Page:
They say that if you repeat a lie often enough people will believe it as the truth. That’s how it is when it comes to the stories that are told about African peoples. That is why it was so easy for some news media to run with an old narrative of what happened in Baltimore, Md., last week. They called it a riot.
The stories that have been told over and over again about how violent and dangerous African descended peoples are, whether hyphenated American, Canadian, Caribbean, Brazilian, are now so ingrained that it wasn’t until a peaceful protest in Baltimore demanding justice in the police related death of yet another unarmed African-American male, 25-year-old Freddie Gray – a protest which had been going on for days – was marred by looting that news media began to take notice and to run with the old narrative.
If interested individuals were not intent on finding out what really happened in Baltimore last week, they might have had to settle for the tired and well-worn headlines of feckless looters rioting in Baltimore.
They would not have learned how police began to move aggressively toward the young people who were protesting. They would not have heard about how police aggravated the situation by kettling students just as they were coming out of school last week.
They would not have heard about the long and grievous history of abuse that is visited upon African-American residents in one of the most distressed locales in the United States by a police force.
They would not have heard how youth are starved for recreational outlets, with no place to go but to hang out on street corners where they are then harassed by police because, as the well-worn story goes, when Black kids hang out they are really gangs plotting to commit their next crime.
In human biology, the brain tells the eyes what it sees, and if the mind already has a well-worn plot in place, it will influence the brain’s interpretation of the visual information.
What’s different is that the ones who would usually tell the story, those who have an ill-informed but easy-to-reach-for narrative are being usurped.
We are now well into the era of the smartphone and the Internet. If a picture is worth a thousand words then a mobile phone video is worth much more than the thousand words that all too often are told, that “Black people are bad and dangerous”.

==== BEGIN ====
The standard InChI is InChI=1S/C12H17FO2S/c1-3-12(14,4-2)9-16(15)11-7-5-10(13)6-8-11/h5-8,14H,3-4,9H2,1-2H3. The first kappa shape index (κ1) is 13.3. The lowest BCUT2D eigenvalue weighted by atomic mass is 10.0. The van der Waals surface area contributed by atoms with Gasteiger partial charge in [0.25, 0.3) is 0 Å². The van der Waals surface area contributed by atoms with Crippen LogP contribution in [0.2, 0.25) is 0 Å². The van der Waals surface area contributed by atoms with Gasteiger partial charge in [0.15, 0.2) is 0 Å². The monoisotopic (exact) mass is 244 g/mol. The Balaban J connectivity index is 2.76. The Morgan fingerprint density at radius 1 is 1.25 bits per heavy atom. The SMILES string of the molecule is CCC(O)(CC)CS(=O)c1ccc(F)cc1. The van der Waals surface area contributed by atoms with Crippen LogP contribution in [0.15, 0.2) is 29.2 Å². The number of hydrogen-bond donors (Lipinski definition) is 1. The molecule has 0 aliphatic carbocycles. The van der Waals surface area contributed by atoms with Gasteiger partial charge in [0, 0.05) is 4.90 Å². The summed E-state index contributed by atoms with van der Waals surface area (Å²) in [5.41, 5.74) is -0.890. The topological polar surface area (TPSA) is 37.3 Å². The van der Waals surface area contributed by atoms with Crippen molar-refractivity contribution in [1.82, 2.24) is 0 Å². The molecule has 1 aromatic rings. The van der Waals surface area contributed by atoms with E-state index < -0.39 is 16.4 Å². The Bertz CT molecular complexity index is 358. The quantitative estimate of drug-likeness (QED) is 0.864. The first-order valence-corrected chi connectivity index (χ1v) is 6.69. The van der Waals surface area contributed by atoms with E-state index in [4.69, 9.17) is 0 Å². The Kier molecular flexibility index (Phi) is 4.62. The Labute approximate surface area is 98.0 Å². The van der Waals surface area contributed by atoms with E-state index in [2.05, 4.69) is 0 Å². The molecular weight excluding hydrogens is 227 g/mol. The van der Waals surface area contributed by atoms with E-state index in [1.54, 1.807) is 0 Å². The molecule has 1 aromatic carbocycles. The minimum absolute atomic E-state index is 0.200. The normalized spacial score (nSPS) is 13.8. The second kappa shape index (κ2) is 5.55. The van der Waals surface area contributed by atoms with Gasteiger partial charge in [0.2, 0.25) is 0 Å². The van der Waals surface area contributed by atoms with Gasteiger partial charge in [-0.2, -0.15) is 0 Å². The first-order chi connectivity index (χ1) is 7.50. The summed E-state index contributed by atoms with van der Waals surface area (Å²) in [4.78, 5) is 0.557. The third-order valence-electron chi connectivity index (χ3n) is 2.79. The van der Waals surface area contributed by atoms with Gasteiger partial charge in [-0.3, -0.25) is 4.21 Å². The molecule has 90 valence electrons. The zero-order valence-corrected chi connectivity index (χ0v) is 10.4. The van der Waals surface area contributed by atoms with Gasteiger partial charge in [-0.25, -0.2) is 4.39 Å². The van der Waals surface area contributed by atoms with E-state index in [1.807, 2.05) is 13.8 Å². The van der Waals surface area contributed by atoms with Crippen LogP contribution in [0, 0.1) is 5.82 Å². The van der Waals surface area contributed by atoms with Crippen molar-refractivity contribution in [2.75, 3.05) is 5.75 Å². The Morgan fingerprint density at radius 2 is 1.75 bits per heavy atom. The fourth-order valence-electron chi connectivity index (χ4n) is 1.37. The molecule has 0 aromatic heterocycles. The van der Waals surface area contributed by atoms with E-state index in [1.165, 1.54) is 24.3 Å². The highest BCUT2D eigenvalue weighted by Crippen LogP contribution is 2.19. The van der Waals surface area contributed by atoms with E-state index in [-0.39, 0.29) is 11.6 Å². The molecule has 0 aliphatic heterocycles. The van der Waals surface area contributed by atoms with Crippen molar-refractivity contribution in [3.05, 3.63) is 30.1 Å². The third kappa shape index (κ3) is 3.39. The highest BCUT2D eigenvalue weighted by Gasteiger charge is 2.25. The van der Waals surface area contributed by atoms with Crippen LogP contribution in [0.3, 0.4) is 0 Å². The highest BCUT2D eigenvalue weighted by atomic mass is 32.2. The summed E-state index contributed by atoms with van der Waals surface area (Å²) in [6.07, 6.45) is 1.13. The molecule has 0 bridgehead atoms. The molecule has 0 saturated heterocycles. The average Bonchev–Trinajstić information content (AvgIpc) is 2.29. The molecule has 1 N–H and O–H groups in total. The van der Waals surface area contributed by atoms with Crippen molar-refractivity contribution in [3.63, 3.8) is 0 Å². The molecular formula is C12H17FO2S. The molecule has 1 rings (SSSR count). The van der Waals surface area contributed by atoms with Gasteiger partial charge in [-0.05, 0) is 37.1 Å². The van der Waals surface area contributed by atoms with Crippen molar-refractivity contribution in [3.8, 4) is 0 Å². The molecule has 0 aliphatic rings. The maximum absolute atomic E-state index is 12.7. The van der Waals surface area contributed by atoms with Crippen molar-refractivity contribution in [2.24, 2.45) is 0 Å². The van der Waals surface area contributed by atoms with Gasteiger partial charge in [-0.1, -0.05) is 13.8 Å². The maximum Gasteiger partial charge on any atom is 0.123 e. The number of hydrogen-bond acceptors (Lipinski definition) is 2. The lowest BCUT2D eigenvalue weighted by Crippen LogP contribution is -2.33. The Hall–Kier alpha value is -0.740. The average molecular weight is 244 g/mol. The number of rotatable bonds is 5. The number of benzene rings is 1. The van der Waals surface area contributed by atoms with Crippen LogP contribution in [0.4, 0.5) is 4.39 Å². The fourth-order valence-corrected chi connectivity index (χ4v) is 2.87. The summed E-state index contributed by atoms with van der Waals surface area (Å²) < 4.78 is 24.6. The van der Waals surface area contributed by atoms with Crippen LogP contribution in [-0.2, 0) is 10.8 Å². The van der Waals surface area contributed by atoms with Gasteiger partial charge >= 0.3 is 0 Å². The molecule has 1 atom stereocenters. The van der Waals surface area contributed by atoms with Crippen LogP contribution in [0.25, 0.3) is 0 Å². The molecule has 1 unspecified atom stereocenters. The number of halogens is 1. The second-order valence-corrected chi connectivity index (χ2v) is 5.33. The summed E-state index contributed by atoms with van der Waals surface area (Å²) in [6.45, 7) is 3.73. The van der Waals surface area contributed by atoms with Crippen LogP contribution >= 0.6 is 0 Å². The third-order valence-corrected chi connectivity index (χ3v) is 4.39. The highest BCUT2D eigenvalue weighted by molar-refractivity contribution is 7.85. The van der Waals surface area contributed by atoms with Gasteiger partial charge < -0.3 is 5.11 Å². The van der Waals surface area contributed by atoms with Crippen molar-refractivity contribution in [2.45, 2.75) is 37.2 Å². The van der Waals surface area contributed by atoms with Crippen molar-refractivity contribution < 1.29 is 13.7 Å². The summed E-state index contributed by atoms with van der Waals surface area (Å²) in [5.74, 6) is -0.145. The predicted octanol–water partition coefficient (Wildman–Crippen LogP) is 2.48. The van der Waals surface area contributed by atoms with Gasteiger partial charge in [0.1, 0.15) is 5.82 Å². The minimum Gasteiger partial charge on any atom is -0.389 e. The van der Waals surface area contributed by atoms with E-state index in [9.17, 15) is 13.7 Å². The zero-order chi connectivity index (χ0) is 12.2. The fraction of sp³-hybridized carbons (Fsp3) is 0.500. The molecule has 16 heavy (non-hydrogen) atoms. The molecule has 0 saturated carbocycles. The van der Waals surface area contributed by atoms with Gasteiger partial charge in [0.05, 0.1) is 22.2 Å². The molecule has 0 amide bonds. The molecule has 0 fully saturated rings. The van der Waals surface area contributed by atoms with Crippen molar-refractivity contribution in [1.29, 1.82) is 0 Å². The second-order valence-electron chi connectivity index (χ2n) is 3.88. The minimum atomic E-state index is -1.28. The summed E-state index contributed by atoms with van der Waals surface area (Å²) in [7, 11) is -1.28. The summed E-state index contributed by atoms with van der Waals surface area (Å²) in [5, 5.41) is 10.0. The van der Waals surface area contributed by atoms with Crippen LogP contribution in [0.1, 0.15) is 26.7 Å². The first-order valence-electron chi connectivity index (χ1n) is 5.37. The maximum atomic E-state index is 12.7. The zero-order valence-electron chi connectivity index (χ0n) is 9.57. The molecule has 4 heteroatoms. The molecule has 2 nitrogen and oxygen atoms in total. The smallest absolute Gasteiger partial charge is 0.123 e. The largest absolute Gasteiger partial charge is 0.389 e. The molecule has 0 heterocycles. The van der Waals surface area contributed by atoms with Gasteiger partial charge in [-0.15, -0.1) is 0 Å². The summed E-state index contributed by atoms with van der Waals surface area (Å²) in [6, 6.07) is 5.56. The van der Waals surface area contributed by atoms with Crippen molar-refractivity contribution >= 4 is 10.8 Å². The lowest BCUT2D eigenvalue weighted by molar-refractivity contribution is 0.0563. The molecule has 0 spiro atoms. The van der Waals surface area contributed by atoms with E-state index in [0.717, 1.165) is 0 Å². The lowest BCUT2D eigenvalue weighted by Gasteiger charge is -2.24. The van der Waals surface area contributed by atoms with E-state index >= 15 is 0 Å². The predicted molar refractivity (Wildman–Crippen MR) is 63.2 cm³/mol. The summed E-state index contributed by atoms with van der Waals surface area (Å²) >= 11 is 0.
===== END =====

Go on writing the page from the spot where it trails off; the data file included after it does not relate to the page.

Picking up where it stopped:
It’s not that some nervous individuals wearing police uniforms and carrying deadly weapons have only just started taking the lives of unarmed Black males; it’s that they are being recorded doing it more often and those deadly actions are uploaded unedited, before those involved in the killings have time to concoct the usual script that is then fed to media outlets. So, Fox News’ Baltimore riot is the Twitter sphere’s Baltimore uprising.
Young people with smartphones are bypassing those news sources and going straight to the public. The volume of direct reports in 135 characters on Twitter is remarkable. The fact is that more time is now spent online than is spent in front of a television screen.
It seems the revolution will indeed not be televised. It will be tweeted and uploaded.
A note on irony…
Britons go to the polls today wrapping up an election campaign period that has not been without a heavy dose of irony. In a nation that has a history built on colonial conquest, it is really rich to hear supporters of the extreme right-wing United Kingdom Independence Party (UKIP) lament the 21st century colonization of parts of England by Eastern Europeans. Given Britain’s current weak economy, UKIP and its leader Nigel Farage want to limit immigration to England and want England to exit the European Union. But, Farage would prefer migrants from Australia and India, because…well, they’re more British. Of course, charges of racism have arisen. Farage and UKIP don’t stand a chance of winning the election. Yet, the question is up in the air about the odds of the Labour Party and Ed Milibrand taking over from incumbent Tory David Cameron or either of the two main parties having to form a coalition with UKIP to have a majority.
Pat Watson is the author of the e-book, In Through a Coloured Lens. Twitter@patprose.